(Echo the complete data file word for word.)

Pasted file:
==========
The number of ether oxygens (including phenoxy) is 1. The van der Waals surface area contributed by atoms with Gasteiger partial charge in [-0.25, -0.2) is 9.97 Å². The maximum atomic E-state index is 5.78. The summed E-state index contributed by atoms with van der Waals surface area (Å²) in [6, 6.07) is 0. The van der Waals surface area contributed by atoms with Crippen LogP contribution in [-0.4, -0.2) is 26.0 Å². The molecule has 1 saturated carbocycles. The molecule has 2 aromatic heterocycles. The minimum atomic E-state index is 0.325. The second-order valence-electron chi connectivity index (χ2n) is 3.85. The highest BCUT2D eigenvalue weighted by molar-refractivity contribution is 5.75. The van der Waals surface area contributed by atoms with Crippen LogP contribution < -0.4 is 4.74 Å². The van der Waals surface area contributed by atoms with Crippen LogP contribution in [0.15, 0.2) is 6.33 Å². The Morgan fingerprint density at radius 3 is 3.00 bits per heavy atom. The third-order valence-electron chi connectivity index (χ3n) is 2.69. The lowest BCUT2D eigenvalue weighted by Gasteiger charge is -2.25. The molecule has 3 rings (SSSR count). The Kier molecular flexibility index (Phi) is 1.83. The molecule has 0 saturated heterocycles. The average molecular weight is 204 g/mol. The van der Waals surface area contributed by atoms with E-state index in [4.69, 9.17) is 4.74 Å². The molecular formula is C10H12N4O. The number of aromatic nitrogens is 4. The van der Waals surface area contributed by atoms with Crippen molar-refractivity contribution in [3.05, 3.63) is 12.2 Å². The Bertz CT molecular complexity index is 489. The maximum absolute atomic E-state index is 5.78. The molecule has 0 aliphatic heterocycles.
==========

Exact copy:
The number of ether oxygens (including phenoxy) is 1. The van der Waals surface area contributed by atoms with Gasteiger partial charge in [-0.25, -0.2) is 9.97 Å². The maximum atomic E-state index is 5.78. The summed E-state index contributed by atoms with van der Waals surface area (Å²) in [6, 6.07) is 0. The van der Waals surface area contributed by atoms with Crippen LogP contribution in [-0.4, -0.2) is 26.0 Å². The molecule has 1 saturated carbocycles. The molecule has 2 aromatic heterocycles. The minimum atomic E-state index is 0.325. The second-order valence-electron chi connectivity index (χ2n) is 3.85. The highest BCUT2D eigenvalue weighted by molar-refractivity contribution is 5.75. The van der Waals surface area contributed by atoms with Crippen LogP contribution < -0.4 is 4.74 Å². The van der Waals surface area contributed by atoms with Crippen LogP contribution in [0.15, 0.2) is 6.33 Å². The Morgan fingerprint density at radius 3 is 3.00 bits per heavy atom. The third-order valence-electron chi connectivity index (χ3n) is 2.69. The lowest BCUT2D eigenvalue weighted by Gasteiger charge is -2.25. The molecule has 3 rings (SSSR count). The Kier molecular flexibility index (Phi) is 1.83. The molecule has 0 saturated heterocycles. The average molecular weight is 204 g/mol. The van der Waals surface area contributed by atoms with E-state index in [4.69, 9.17) is 4.74 Å². The molecular formula is C10H12N4O. The number of aromatic nitrogens is 4. The van der Waals surface area contributed by atoms with Crippen molar-refractivity contribution in [3.05, 3.63) is 12.2 Å². The Bertz CT molecular complexity index is 489. The maximum absolute atomic E-state index is 5.78. The molecule has 0 aliphatic heterocycles.